Car Seats Still Manufactured With Toxic Flame Retardants

. January 3, 2017.
Most car seats are made with chemical components proven to be potentially harmful.
Most car seats are made with chemical components proven to be potentially harmful.

In this modern age, you’d think that terms like “cancer-causing,” “toxic” and “harmful” would be enough to steer manufacturers clear of certain materials. Asbestos-related cancers such as mesothelioma are burdening the legal system, as attorneys find people who were subjected to unsafe chemicals in the course of work. And yet, our children, the most susceptible to diseases and harmful chemicals because of their not fully formed immune systems, are being routinely subjected to harmful chemicals in the name of safety.

Car seats protect children in most accidents, minor or major, there is no disputing that. They’re so effective, laws have been created to ensure that all children have the opportunity to benefit from them if they’re in a moving vehicle. “If your child is under age 4, “they must be properly secured in a child restraint system in the rear seat, if possible,” says the state Child Passenger Safety Laws. But most of these car seats are made with chemical components proven to be toxic and potentially harmful. According to HealthyStuff.org, carcinogens, hormone disruptors and developmental toxicants are all present in car seats and babies are the most affected by chemical-laden dust from these products.

A tricky situation

So why would car seat manufacturers continue to churn out a product that can be harmful to children? The easy answer is those lawsuits. Car seat manufacturers are concerned with providing a seat that offers protection in the incidence of fire because they’ve been sued previously. Standards and laws have been enacted requiring car seats to have an anti-flammability component. The grey area is how well those seats actually work in a serious situation. “Flame retardants only protect against very small flames, and if the flame retardant is underneath the child. It’s not going to make a difference,” Arlene Blum, a scientist and executive director of the Green Science Policy Institute said during an interview with CBS.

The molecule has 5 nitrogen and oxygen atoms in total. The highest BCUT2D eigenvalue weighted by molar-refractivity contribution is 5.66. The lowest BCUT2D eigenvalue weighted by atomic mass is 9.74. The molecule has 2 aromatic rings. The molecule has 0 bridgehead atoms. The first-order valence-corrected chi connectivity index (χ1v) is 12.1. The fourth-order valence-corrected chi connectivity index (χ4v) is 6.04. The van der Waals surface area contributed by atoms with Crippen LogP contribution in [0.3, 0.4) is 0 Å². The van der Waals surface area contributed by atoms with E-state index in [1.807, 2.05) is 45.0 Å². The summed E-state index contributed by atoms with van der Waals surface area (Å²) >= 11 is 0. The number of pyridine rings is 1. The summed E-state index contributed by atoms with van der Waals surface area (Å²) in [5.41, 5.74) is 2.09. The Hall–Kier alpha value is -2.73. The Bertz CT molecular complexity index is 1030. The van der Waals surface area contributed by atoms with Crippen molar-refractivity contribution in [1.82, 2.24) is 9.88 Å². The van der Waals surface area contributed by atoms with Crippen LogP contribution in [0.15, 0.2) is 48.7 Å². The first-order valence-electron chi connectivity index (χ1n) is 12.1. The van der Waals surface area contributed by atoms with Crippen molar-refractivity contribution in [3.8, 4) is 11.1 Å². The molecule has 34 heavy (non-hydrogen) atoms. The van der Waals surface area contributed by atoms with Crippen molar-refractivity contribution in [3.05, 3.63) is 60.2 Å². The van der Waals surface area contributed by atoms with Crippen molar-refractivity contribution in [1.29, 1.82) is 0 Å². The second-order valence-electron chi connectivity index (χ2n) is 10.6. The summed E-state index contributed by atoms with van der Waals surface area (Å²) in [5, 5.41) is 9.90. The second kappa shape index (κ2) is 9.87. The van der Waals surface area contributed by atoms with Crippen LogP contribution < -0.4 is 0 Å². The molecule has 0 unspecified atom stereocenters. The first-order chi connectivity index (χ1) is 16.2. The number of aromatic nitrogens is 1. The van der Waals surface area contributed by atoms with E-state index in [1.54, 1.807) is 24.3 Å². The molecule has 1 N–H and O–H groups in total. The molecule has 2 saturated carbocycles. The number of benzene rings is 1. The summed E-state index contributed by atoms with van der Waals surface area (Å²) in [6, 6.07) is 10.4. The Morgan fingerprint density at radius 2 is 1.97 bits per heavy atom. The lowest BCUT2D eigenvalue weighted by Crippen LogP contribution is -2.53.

The much more difficult issue is that these same companies don’t mean to put out a harmful product. In 2015, a major manufacturer claimed they’d created a seat, Orbit Baby, free of cancer-causing flame retardants. Ultimately, the company had to issue a recall, because high levels of a harmful chemical was found in their seats. It’s a delicate line to walk between health and safety.

Your best bet?

Harmful chemical levels are down in car seats, according to tests run by HealthyStuff.org. And while they’re still present to some degree, the best seats tested came from Britax and Maxi-Cosi.

Even more exciting though, UPPAbaby now claims that they’ve developed the first ever flame retardant free car seat, due for release in spring 2017. To meet fire retardant safety standards, they incorporated a wool blend into their Henry chair, which will be a part of their Mesa line. And while there is a certain cautious optimism to this new development— after all, Orbit Baby made a similar claim— it is exciting to see companies taking this issue seriously.

The bottom line is that you’ve got to do what you think is best regarding your child. Businesses are looking out for their bottom line, it’s important that you do what you feel works for your children. Until the laws catch up to the science, you are the best barometer for your child’s health and safety.